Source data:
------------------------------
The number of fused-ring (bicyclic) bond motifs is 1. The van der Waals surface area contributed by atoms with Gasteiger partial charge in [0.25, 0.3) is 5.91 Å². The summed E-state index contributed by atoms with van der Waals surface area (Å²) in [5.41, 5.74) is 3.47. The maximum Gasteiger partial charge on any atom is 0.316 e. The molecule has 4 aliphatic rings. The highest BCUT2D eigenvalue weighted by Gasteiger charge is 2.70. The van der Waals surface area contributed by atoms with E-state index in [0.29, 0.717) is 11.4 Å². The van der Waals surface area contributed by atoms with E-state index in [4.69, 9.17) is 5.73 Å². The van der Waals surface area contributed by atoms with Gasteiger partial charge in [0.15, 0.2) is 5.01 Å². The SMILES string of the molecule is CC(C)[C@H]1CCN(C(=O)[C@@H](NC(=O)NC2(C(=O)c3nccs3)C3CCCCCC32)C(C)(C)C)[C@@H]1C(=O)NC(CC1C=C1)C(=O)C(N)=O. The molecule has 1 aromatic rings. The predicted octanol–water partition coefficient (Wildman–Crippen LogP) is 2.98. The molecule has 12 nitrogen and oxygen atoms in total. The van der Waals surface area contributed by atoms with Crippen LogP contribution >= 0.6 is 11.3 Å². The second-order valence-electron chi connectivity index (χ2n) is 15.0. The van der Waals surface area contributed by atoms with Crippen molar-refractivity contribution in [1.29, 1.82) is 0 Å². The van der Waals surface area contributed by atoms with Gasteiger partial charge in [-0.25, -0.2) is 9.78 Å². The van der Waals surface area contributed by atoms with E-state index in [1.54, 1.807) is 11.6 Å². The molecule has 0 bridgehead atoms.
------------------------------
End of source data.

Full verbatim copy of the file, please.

The number of fused-ring (bicyclic) bond motifs is 1. The van der Waals surface area contributed by atoms with Gasteiger partial charge in [0.25, 0.3) is 5.91 Å². The summed E-state index contributed by atoms with van der Waals surface area (Å²) in [5.41, 5.74) is 3.47. The maximum Gasteiger partial charge on any atom is 0.316 e. The molecule has 4 aliphatic rings. The highest BCUT2D eigenvalue weighted by Gasteiger charge is 2.70. The van der Waals surface area contributed by atoms with E-state index in [0.29, 0.717) is 11.4 Å². The van der Waals surface area contributed by atoms with E-state index in [4.69, 9.17) is 5.73 Å². The van der Waals surface area contributed by atoms with Gasteiger partial charge in [0.15, 0.2) is 5.01 Å². The SMILES string of the molecule is CC(C)[C@H]1CCN(C(=O)[C@@H](NC(=O)NC2(C(=O)c3nccs3)C3CCCCCC32)C(C)(C)C)[C@@H]1C(=O)NC(CC1C=C1)C(=O)C(N)=O. The molecule has 1 aromatic rings. The predicted octanol–water partition coefficient (Wildman–Crippen LogP) is 2.98. The molecule has 12 nitrogen and oxygen atoms in total. The van der Waals surface area contributed by atoms with Crippen LogP contribution >= 0.6 is 11.3 Å². The second-order valence-electron chi connectivity index (χ2n) is 15.0. The van der Waals surface area contributed by atoms with Crippen molar-refractivity contribution in [1.29, 1.82) is 0 Å². The van der Waals surface area contributed by atoms with Gasteiger partial charge in [-0.25, -0.2) is 9.78 Å². The van der Waals surface area contributed by atoms with E-state index in [1.54, 1.807) is 11.6 Å². The molecule has 0 bridgehead atoms.